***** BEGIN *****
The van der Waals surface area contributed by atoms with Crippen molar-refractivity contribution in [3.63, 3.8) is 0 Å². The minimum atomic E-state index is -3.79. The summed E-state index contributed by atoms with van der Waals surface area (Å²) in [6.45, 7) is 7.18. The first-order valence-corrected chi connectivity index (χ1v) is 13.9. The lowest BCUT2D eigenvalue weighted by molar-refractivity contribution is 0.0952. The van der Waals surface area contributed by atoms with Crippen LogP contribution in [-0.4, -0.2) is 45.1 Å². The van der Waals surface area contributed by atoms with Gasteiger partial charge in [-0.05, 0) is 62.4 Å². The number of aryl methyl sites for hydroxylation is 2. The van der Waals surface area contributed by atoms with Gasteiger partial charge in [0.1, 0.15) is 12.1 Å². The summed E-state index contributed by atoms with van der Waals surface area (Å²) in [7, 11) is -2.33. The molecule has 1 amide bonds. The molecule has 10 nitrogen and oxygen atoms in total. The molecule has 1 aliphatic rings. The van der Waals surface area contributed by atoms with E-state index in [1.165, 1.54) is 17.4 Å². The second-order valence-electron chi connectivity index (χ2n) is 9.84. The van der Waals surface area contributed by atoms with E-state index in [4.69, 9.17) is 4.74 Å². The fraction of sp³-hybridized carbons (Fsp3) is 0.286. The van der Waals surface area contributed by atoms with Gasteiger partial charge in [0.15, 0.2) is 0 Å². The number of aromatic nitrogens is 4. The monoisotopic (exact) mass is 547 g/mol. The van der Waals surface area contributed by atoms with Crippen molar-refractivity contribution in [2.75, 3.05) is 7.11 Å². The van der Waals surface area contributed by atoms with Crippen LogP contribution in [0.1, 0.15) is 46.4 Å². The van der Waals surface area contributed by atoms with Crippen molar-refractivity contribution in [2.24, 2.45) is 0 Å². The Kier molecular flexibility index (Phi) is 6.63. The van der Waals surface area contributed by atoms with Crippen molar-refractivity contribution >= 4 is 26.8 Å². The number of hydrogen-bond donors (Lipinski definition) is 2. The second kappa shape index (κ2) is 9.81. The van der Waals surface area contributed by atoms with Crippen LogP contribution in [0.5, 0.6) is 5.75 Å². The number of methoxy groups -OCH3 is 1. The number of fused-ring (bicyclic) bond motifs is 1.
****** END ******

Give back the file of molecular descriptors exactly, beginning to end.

The van der Waals surface area contributed by atoms with Crippen molar-refractivity contribution in [3.63, 3.8) is 0 Å². The minimum atomic E-state index is -3.79. The summed E-state index contributed by atoms with van der Waals surface area (Å²) in [6.45, 7) is 7.18. The first-order valence-corrected chi connectivity index (χ1v) is 13.9. The lowest BCUT2D eigenvalue weighted by molar-refractivity contribution is 0.0952. The van der Waals surface area contributed by atoms with Crippen LogP contribution in [-0.4, -0.2) is 45.1 Å². The van der Waals surface area contributed by atoms with Gasteiger partial charge in [-0.05, 0) is 62.4 Å². The number of aryl methyl sites for hydroxylation is 2. The van der Waals surface area contributed by atoms with Gasteiger partial charge in [0.1, 0.15) is 12.1 Å². The summed E-state index contributed by atoms with van der Waals surface area (Å²) in [7, 11) is -2.33. The molecule has 1 amide bonds. The molecule has 10 nitrogen and oxygen atoms in total. The molecule has 1 aliphatic rings. The van der Waals surface area contributed by atoms with E-state index in [1.165, 1.54) is 17.4 Å². The second-order valence-electron chi connectivity index (χ2n) is 9.84. The van der Waals surface area contributed by atoms with E-state index in [4.69, 9.17) is 4.74 Å². The fraction of sp³-hybridized carbons (Fsp3) is 0.286. The van der Waals surface area contributed by atoms with Gasteiger partial charge in [0.15, 0.2) is 0 Å². The number of aromatic nitrogens is 4. The monoisotopic (exact) mass is 547 g/mol. The van der Waals surface area contributed by atoms with Crippen molar-refractivity contribution in [2.75, 3.05) is 7.11 Å². The van der Waals surface area contributed by atoms with Crippen LogP contribution in [0.1, 0.15) is 46.4 Å². The van der Waals surface area contributed by atoms with Crippen molar-refractivity contribution in [2.24, 2.45) is 0 Å². The Kier molecular flexibility index (Phi) is 6.63. The van der Waals surface area contributed by atoms with Crippen molar-refractivity contribution >= 4 is 26.8 Å². The number of hydrogen-bond donors (Lipinski definition) is 2. The second kappa shape index (κ2) is 9.81. The van der Waals surface area contributed by atoms with Crippen LogP contribution in [0.5, 0.6) is 5.75 Å². The number of methoxy groups -OCH3 is 1. The number of fused-ring (bicyclic) bond motifs is 1.